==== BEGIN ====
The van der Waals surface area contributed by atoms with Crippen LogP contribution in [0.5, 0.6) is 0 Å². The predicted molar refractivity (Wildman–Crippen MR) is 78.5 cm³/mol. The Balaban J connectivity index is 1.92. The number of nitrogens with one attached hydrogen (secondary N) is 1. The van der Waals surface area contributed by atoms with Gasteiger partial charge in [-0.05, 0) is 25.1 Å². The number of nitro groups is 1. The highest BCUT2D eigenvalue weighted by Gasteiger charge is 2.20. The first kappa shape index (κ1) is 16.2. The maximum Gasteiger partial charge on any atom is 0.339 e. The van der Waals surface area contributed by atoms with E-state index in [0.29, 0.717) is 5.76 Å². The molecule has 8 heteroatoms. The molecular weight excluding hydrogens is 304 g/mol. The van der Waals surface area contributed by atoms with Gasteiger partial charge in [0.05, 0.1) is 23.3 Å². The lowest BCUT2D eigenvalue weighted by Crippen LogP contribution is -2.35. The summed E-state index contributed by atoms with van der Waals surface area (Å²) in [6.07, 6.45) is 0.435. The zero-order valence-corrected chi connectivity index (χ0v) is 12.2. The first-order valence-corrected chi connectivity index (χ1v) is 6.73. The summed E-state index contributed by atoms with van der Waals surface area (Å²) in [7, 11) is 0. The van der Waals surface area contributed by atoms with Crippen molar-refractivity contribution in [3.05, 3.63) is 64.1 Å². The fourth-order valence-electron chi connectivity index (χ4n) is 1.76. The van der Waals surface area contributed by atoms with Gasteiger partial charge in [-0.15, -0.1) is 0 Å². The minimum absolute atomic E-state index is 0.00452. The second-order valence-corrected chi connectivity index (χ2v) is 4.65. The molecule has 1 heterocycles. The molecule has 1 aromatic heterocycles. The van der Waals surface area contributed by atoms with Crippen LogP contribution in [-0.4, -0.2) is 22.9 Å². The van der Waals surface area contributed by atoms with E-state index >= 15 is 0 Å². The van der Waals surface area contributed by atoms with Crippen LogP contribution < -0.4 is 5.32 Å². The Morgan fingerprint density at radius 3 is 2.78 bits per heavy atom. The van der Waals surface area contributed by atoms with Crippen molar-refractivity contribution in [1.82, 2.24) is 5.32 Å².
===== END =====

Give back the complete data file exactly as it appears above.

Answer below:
The van der Waals surface area contributed by atoms with Crippen LogP contribution in [0.5, 0.6) is 0 Å². The predicted molar refractivity (Wildman–Crippen MR) is 78.5 cm³/mol. The Balaban J connectivity index is 1.92. The number of nitrogens with one attached hydrogen (secondary N) is 1. The van der Waals surface area contributed by atoms with Gasteiger partial charge in [-0.05, 0) is 25.1 Å². The number of nitro groups is 1. The highest BCUT2D eigenvalue weighted by Gasteiger charge is 2.20. The first kappa shape index (κ1) is 16.2. The maximum Gasteiger partial charge on any atom is 0.339 e. The van der Waals surface area contributed by atoms with E-state index in [0.29, 0.717) is 5.76 Å². The molecule has 8 heteroatoms. The molecular weight excluding hydrogens is 304 g/mol. The van der Waals surface area contributed by atoms with Gasteiger partial charge in [0.05, 0.1) is 23.3 Å². The lowest BCUT2D eigenvalue weighted by Crippen LogP contribution is -2.35. The summed E-state index contributed by atoms with van der Waals surface area (Å²) in [6.07, 6.45) is 0.435. The zero-order valence-corrected chi connectivity index (χ0v) is 12.2. The first-order valence-corrected chi connectivity index (χ1v) is 6.73. The summed E-state index contributed by atoms with van der Waals surface area (Å²) in [7, 11) is 0. The van der Waals surface area contributed by atoms with Crippen molar-refractivity contribution in [3.05, 3.63) is 64.1 Å². The fourth-order valence-electron chi connectivity index (χ4n) is 1.76. The van der Waals surface area contributed by atoms with Gasteiger partial charge in [-0.15, -0.1) is 0 Å². The minimum absolute atomic E-state index is 0.00452. The second-order valence-corrected chi connectivity index (χ2v) is 4.65. The molecule has 1 heterocycles. The molecule has 1 aromatic heterocycles. The van der Waals surface area contributed by atoms with Crippen LogP contribution in [-0.4, -0.2) is 22.9 Å². The van der Waals surface area contributed by atoms with E-state index >= 15 is 0 Å². The van der Waals surface area contributed by atoms with Crippen LogP contribution < -0.4 is 5.32 Å². The Morgan fingerprint density at radius 3 is 2.78 bits per heavy atom. The van der Waals surface area contributed by atoms with Crippen molar-refractivity contribution in [1.82, 2.24) is 5.32 Å².